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Bankruptcy: Are You Sacrificing Your Financial Future to Save Housing?

Bankruptcy
CNBC.com
Bankruptcy

In all the arguments over the proposal to allow bankruptcy judges to modify home loans, a.k.a. the bankruptcy “cramdown,” we seem to be losing sight of some simple basics involving foreclosure, bankruptcy and credit.

The Obama administration and certain members of Congress argue that one of the ways to keep more troubled borrowers in their homes would be to add mortgage modification to the tools a bankruptcy judge can use. Right now they can only change the terms of mortgages on second homes.

Yes, it would allow those filing for bankruptcy to keep their homes. A judge could lower mortgage payments by lowering the interest rate or forgiving principal. But at what cost to the borrower’s financial future.

“You get to keep the house, but then again, when you go into bankruptcy, it’s going to affect all your other debt: credit card debt, auto finance debt, when you try to get a new credit card or a new auto loan, or student loan. That’s going to stay with you for quite a long time,” explains Barrett Burns, President and CEO of VantageScore Solutions.

A bankruptcy will stay on your credit rating for a decade. A foreclosure, on the other hand, is much less of a credit hit and goes away after a few years of being responsible with your other debt.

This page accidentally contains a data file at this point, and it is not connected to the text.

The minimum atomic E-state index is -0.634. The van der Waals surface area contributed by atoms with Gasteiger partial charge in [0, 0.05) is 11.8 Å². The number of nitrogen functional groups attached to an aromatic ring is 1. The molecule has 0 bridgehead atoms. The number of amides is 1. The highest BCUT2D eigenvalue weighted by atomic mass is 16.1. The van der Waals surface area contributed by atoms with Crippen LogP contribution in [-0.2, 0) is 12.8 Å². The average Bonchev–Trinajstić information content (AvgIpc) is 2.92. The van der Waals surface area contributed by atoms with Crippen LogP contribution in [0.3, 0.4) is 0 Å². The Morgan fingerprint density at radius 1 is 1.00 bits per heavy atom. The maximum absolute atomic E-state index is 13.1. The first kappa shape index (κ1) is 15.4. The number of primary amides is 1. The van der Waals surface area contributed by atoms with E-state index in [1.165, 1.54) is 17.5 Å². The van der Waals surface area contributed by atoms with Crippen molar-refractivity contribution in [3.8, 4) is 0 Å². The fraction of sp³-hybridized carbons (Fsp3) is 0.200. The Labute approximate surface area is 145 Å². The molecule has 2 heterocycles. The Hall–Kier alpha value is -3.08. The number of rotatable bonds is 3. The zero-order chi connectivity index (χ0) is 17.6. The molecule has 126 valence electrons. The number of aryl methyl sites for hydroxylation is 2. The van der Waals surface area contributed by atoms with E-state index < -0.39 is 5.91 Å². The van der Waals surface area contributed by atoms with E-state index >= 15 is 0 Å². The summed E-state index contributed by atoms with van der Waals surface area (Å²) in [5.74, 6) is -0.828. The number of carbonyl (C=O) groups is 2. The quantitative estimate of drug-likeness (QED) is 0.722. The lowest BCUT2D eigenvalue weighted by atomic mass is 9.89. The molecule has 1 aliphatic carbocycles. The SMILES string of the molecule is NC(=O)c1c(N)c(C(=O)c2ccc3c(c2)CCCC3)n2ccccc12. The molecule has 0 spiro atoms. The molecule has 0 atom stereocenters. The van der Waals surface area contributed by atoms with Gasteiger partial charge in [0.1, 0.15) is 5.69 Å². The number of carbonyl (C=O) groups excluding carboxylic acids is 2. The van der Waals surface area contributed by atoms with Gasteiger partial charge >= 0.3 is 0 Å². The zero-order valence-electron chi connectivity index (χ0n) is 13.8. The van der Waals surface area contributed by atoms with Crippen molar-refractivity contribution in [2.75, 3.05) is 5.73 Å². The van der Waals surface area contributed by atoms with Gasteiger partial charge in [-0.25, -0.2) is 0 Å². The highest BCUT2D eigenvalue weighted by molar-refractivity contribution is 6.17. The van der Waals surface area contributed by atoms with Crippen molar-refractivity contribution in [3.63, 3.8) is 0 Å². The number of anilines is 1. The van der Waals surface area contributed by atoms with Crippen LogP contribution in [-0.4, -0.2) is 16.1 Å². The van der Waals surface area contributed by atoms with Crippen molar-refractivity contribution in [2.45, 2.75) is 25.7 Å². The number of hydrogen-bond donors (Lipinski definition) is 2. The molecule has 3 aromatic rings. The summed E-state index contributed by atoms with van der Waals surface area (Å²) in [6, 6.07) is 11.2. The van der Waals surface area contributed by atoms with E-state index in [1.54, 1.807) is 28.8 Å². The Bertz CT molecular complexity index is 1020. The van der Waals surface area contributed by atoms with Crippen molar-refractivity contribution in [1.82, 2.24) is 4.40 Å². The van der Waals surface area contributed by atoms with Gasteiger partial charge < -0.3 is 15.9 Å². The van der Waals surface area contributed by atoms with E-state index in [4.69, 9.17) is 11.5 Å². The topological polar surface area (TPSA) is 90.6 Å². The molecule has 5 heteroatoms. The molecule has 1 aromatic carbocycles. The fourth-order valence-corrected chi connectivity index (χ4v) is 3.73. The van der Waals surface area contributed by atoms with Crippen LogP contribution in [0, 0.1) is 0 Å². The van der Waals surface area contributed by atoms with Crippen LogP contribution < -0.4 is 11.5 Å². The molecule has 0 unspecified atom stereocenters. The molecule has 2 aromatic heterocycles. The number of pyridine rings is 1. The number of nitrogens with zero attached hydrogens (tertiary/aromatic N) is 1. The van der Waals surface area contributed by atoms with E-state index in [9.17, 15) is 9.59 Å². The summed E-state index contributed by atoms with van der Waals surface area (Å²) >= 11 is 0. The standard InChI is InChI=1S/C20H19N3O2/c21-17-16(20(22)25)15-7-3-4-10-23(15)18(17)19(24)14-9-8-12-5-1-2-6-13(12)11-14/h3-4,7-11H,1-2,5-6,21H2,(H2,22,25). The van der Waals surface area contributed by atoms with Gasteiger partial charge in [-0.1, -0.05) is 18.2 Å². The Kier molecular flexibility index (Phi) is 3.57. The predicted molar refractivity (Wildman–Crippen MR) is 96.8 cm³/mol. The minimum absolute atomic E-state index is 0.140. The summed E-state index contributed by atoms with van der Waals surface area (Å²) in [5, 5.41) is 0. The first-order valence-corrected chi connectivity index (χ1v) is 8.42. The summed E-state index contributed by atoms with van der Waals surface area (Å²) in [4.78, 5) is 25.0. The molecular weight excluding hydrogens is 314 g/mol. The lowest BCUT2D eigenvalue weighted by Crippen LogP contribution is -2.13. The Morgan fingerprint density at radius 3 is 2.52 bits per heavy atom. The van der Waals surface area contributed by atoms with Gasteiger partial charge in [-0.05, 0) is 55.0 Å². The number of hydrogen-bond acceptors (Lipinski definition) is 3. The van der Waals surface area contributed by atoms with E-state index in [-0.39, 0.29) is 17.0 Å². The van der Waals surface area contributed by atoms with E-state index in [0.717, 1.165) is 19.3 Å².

The Administration wants, it seems, first and foremost to keep Americans in their homes. I certainly understand why. The flood of foreclosures is taking not only a human toll, but a huge toll on the housing market and the wider economy. Without stemming foreclosures, neither will recover quickly. But is bankruptcy the answer? Is it throwing the borrower under a bus for the greater good? At some point you have to ask if keeping a house is really worth destroying your financial future for a good long time?

Some of you may argue that a foreclosure keeps some families out of the rental market, due to the credit hit, but landlords today nationwide are being far more reasonable, given the sheer volume of foreclosures.

Questions? Comments? RealtyCheck@cnbc.com

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  • Diana Olick serves as CNBC's real estate correspondent as well as the editor of the Realty Check section on CNBC.com.

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